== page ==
- Some remain skeptical of any investment advice; or, perhaps they actually did not like our article(s) for whatever reason, but just didn't feel impelled to tell us.
This brings us to some further questions regarding our site, which we've said we hope serves as a source of fresh, useful information to our Readers.
- What is the role of an investment website?
- What is the best way in which we can help readers?
- Who is our audience and what do they want from our articles?
We believe that our funds-newsletter.com site is unlike virtually all other mutual fund newsletter sites. We are not in existence to make a profit off of Readers. Rather, we hope that Readers will be able to profit off of us, that is, by profiting from our well-researched material. As proof, check out the other 14 top newsletter sites (although three are now defunct), where we are ranked 7th in popularity in the US by Google:
In fact, we could have been called funds-newsletter.org to indicate a not-for-profit site or even funds-newsletter.info, instead of funds-newsletter.com.
I created the funds-newsletter.com site as something interesting for me to do in retirement (yes, I am retired), not to try to earn an income from it. We are truly unconnected with the financial industry, and therefore, can be as impartial in our advice as possible. We do not make a penny from ads or anything else.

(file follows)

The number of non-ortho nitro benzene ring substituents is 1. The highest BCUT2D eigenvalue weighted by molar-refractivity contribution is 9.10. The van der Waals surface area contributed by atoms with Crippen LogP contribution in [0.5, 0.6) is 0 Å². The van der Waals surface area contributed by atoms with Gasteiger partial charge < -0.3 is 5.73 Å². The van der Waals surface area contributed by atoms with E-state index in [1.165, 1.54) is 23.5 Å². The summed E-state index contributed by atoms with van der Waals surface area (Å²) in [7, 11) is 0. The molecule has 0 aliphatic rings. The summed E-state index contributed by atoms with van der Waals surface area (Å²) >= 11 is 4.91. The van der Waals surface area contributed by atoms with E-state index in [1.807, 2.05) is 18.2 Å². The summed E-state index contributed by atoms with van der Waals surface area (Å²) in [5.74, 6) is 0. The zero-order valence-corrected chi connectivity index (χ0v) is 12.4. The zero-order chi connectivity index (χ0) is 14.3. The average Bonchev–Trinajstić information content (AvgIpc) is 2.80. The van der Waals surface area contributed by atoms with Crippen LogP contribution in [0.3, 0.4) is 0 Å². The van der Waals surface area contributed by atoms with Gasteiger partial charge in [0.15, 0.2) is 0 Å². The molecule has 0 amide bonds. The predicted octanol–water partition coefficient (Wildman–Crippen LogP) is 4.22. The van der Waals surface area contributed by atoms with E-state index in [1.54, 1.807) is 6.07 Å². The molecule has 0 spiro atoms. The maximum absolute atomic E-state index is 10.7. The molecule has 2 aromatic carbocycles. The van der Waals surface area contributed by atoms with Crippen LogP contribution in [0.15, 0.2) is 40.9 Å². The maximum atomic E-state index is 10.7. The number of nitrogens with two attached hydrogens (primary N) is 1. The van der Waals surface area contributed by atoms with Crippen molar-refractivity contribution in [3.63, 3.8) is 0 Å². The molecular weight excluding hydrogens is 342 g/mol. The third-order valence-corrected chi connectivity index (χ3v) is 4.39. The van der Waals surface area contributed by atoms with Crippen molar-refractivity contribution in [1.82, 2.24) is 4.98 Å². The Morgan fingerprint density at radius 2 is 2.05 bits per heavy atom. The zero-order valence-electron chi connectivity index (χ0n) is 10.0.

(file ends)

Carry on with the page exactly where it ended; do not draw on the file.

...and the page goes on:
At the same time, we do not have any staff to make our web site look spiffy or to even proofread our articles. In addition to my articles, articles are also contributed by one other writer (Steve Shefler) who is also retired and writes without monetary compensation, but also out of sheer love of our topic.
As our site title "Mutual Fund Research Newsletter" implies, it is dedicated to the goal of using research to help investors (including myself and my contributing writer) get better returns than the average fund investor. My research and testing background (PhD, University of Illinois) has provided me with the knowledge to apply a research-oriented approach to uncover and confirm what most frequently works in fund investing vs. the usually more intuitive predictions of "experts" that are primarily advocated elsewhere.